Stalin's Nemesis: The Exile and Murder of Leon Trotsky By Bertrand M. Patenaude Faber & Faber, 352pp, £20 Review by PAUL RIDDELL
IN THE Secret Agent, Joseph Conrad has the aptly named Chief Inspector Heat remark to his Assistant Commissioner - following the Greenwich Observatory bombing - of the anarchist suspects Scotland Yard has under surveillance: "There isn't one of them, sir, that we couldn't lay our hands on at any time of night or day. We know what each of them is doing hour by hour."
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IN THE absence of my colleague Ian Stewart, the job of ombudsman falls to me this week. First up is the issue of the Royal Family, and respect for.
YOU may not have noticed, but yesterday marked a historical reckoning of sorts for the Conservative Party. In publishing a major report on social breakdown in Britain, something David Cameron is clearly concerned about, the Tories openly acknowledged the disastrous flip-side of the high-octane neo-liberal economy created by Margaret Thatcher.
I HAVE, it seems, become a "bloke". No, I haven't started going to the pub every Friday and Saturday night to down 20 pints, pausing only to slur out some pointless view about a football match that I watched on the telly. Nor have I moved to Australia.
I THINK it is fair to say that 2006 has been more notable for the demise of big ideas than the emergence of exciting new ones, unless of course you count, ahem, road pricing.
WHEN the issue of Scottish representation in the British Parliament - article 22 provided for 45 MPs and 16 members of the House of Lords - reared its head again, there was an outbreak of strongly nationalistic sentiment among the opposition.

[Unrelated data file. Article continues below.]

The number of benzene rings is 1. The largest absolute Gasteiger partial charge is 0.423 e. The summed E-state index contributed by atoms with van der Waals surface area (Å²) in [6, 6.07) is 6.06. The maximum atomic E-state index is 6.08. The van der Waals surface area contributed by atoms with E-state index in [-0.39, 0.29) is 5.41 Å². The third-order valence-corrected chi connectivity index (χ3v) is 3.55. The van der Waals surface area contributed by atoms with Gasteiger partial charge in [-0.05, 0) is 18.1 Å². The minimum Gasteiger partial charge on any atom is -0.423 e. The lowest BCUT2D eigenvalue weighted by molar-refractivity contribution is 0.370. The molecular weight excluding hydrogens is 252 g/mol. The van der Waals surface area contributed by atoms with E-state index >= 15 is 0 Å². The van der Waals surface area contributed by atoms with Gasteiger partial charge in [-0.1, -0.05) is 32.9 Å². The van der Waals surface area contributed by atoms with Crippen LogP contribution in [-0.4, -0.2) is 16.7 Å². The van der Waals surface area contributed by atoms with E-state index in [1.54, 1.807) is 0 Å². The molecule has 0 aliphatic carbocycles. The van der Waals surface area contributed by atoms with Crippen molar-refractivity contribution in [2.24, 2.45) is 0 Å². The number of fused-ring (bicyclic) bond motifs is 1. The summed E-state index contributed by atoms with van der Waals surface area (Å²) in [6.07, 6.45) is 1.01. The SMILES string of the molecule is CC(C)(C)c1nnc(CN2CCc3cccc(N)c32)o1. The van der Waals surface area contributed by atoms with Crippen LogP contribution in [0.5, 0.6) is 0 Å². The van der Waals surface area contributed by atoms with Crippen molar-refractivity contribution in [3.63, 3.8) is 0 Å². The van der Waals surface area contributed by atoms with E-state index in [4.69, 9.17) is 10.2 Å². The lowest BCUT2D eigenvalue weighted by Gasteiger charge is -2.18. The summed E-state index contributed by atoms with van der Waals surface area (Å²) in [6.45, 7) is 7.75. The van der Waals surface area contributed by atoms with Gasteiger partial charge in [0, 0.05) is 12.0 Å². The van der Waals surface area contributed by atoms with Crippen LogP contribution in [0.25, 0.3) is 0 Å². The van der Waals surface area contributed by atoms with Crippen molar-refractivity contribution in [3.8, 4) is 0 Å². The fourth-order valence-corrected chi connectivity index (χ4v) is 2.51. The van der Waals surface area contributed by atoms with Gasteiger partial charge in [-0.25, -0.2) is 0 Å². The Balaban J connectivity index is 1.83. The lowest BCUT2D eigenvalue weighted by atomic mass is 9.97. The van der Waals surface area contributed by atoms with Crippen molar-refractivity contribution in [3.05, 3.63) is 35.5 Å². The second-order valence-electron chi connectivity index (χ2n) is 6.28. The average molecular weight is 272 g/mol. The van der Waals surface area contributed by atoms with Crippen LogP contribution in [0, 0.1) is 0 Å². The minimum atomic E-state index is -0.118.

THREE hundred years ago to the day, the Scottish Parliament began debating article 15 of the Treaty of Union on the Equivalent - the sum of money to be paid to Scotland in recompense for taking its share of England's debts.
ARTICLE 9 of the treaty of union related to what Clerk of Penicuik describes as the "land tax".
PARLIAMENT now moved quickly through the remaining articles of the treaty. Debate began on article eight, which was designed to impose the same duty on salt in England and Scotland.
ON 20 November, 1706, the articles of Union were burned at Dumfries. This affront to the political process was raised in parliament almost two weeks later.
IT IS a common misconception that when the Scottish and English parliaments approved the Treaty of Union in 1707, the former was simply subsumed by the latter.
IT WAS a good night for my hameland at the Herald/Diageo Scottish Politician of the Year awards last Thursday, with the Shetland Sakchai Makao campaigners winning the public campaign of the year and Tavish Scott, the island's MSP and the transport minister, picking up the award for debater of the year.
THE court of public opinion is a pretty tough place to argue a case, especially for politicians in an era of great cynicism about their motives and achievements.
EVERYTHING that is wrong with politicians jumping on the environment bandwagon was neatly summed up by one little event last week.
SCOTLAND'S chief medical officer, Dr Harry Burns, last week became the latest public figure to jump on the "happiness" bandwagon when he suggested that we should get over the "doom and gloom" instilled in the Scottish psyche by the Presbyterian preacher John Knox, and cheer up a bit if we want to be healthier.
THE best comedy is, of course, deadly serious. The nature of the attack by Tory MP David Mundell yesterday on Michael Fry, the historian and former Conservative candidate, for jettisoning his unionist beliefs and coming out in favour of independence was both laugh-out-loud hilarious and profoundly, if depressingly, revealing.
WHEN it finally came, it wasn't so much an apology as an attempt to clarify what he had meant by his incendiary remarks.
I VISITED the Scrovegni Chapel in Padua this summer, to see one of the finest works of art in Christian (indeed any) civilisation.